The Courier has learned of a phone scam with individuals pretending to be from Southern California Edison (SCE) targeting residents of Beverly Hills. Local law enforcement and SCE representatives are advising SCE customers in the Beverly Hills area to be aware of what is happening.
The utility has received complaints from at least 10 Beverly Hills customers since the beginning of the year. The customers reported attempted scams totaling $3,500, according to Jeff Monford, a senior advisor in corporate communications and philanthropy at SCE.
“Fortunately, none of these customers have paid the scammers any money,” the SCE advisor told the Courier.
In 2022, there were 15 complaints received from customers in Beverly Hills, Monford said. But the actual numbers could be significantly higher.
“We’re certain many instances of scams go unreported,” he said.
“Sometimes people will call us, but they won’t make a report,” Beverly Hills Police Department Officer Kevin Orth told the Courier. “There are obviously people out there doing this, so we always want people to let us know when it’s happening.”
According to Monford, the most common scenario involves the perpetrators telling the SCE customers that they are behind on payments and have only 45 minutes to pay, or face disconnection. The main method of requested payment is Zelle, the digital payment network used by customers of major banks, or Bitcoin.
Monford reminded customers that SCE will never, under any circumstances, call and threaten disconnection from its service while demanding immediate payment. Furthermore, SCE will never phone a customer to ask for credit card or SCE account information. SCE does not accept prepaid cash cards, bitcoin or payments through third-party mobile apps such as Zelle. The utility does not have a “disconnection department” and SCE employees in the field neither request nor accept payments.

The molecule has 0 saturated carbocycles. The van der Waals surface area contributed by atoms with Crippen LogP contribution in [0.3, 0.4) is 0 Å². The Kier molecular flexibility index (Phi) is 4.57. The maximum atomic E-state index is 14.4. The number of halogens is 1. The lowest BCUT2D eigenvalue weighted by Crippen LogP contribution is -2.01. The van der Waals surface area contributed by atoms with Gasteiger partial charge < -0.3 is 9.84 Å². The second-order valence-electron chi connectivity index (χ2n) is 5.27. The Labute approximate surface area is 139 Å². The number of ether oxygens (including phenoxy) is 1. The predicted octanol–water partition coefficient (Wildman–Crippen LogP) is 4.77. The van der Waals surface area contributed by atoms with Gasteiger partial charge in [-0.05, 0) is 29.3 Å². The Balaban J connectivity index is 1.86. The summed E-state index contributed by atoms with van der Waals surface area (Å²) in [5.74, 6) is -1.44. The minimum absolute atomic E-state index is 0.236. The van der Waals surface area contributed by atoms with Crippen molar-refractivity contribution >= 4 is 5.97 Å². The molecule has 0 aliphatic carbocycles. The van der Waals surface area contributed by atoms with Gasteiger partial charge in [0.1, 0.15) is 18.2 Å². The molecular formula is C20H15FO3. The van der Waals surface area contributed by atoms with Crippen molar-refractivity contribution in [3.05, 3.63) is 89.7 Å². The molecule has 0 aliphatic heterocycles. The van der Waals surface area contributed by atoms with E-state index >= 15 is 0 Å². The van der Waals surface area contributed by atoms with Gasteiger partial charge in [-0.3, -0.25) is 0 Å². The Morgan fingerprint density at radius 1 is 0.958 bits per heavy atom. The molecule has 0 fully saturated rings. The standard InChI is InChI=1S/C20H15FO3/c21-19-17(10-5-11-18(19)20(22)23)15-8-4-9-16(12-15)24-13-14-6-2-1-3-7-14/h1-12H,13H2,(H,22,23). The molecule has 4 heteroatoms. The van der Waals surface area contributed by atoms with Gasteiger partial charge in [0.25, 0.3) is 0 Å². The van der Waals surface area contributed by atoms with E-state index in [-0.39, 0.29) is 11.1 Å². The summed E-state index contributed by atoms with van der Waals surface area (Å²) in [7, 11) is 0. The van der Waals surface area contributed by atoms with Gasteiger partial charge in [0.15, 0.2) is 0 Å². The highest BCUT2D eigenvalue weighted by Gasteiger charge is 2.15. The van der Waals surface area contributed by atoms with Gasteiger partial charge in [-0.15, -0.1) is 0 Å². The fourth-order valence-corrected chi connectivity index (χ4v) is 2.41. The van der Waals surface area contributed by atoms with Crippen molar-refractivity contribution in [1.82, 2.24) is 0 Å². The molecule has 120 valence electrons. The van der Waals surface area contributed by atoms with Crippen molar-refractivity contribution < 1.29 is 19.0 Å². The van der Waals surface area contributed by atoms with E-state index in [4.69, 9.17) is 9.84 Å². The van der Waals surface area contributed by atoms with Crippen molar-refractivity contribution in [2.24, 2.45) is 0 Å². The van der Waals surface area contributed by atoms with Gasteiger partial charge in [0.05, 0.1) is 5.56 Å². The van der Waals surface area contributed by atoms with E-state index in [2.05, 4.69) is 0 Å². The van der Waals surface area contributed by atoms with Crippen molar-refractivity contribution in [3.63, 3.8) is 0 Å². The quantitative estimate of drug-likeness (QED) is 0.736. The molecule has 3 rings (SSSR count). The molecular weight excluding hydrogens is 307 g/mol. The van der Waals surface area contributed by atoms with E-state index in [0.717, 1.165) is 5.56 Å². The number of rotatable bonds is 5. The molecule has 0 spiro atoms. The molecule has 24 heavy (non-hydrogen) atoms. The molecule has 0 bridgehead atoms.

Lt. Reginald Evans, an executive officer with the Beverly Hills Police Department’s media relations, said imposters are constantly updating their deceitful tactics to cheat money out of vulnerable individuals.
“These are cyclical scams with no particular pattern,” Evans said. “Fortunately, when the public starts to contact the real entities at a legitimate phone number, the scam artists move to a different form of scam as the potential victims grow more wise. They do, however, oftentimes revisit the scam at some point in the future, hence the cycle.”